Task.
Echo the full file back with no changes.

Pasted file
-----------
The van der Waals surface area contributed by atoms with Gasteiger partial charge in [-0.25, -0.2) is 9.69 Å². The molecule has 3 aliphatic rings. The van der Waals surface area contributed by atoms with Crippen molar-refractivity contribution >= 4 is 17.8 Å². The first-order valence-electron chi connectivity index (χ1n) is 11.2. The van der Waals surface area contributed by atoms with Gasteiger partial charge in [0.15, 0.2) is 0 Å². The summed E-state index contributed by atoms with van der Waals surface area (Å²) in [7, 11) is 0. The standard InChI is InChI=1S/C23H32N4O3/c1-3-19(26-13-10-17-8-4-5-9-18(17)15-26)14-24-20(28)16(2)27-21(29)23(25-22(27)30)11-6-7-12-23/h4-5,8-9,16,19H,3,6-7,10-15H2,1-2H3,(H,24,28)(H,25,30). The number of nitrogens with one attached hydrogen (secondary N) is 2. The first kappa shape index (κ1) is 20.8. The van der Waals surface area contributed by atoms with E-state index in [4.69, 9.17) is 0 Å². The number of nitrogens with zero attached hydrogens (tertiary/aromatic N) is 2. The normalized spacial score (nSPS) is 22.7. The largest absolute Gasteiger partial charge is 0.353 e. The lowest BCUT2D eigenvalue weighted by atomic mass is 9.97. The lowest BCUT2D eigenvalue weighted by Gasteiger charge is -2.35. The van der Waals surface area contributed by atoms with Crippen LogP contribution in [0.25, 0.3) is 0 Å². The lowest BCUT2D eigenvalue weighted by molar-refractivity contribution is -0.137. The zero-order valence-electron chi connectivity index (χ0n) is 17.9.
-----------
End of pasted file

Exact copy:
The van der Waals surface area contributed by atoms with Gasteiger partial charge in [-0.25, -0.2) is 9.69 Å². The molecule has 3 aliphatic rings. The van der Waals surface area contributed by atoms with Crippen molar-refractivity contribution >= 4 is 17.8 Å². The first-order valence-electron chi connectivity index (χ1n) is 11.2. The van der Waals surface area contributed by atoms with Gasteiger partial charge in [0.15, 0.2) is 0 Å². The summed E-state index contributed by atoms with van der Waals surface area (Å²) in [7, 11) is 0. The standard InChI is InChI=1S/C23H32N4O3/c1-3-19(26-13-10-17-8-4-5-9-18(17)15-26)14-24-20(28)16(2)27-21(29)23(25-22(27)30)11-6-7-12-23/h4-5,8-9,16,19H,3,6-7,10-15H2,1-2H3,(H,24,28)(H,25,30). The number of nitrogens with one attached hydrogen (secondary N) is 2. The first kappa shape index (κ1) is 20.8. The van der Waals surface area contributed by atoms with E-state index in [4.69, 9.17) is 0 Å². The number of nitrogens with zero attached hydrogens (tertiary/aromatic N) is 2. The normalized spacial score (nSPS) is 22.7. The largest absolute Gasteiger partial charge is 0.353 e. The lowest BCUT2D eigenvalue weighted by atomic mass is 9.97. The lowest BCUT2D eigenvalue weighted by Gasteiger charge is -2.35. The van der Waals surface area contributed by atoms with Crippen LogP contribution in [0.25, 0.3) is 0 Å². The lowest BCUT2D eigenvalue weighted by molar-refractivity contribution is -0.137. The zero-order valence-electron chi connectivity index (χ0n) is 17.9.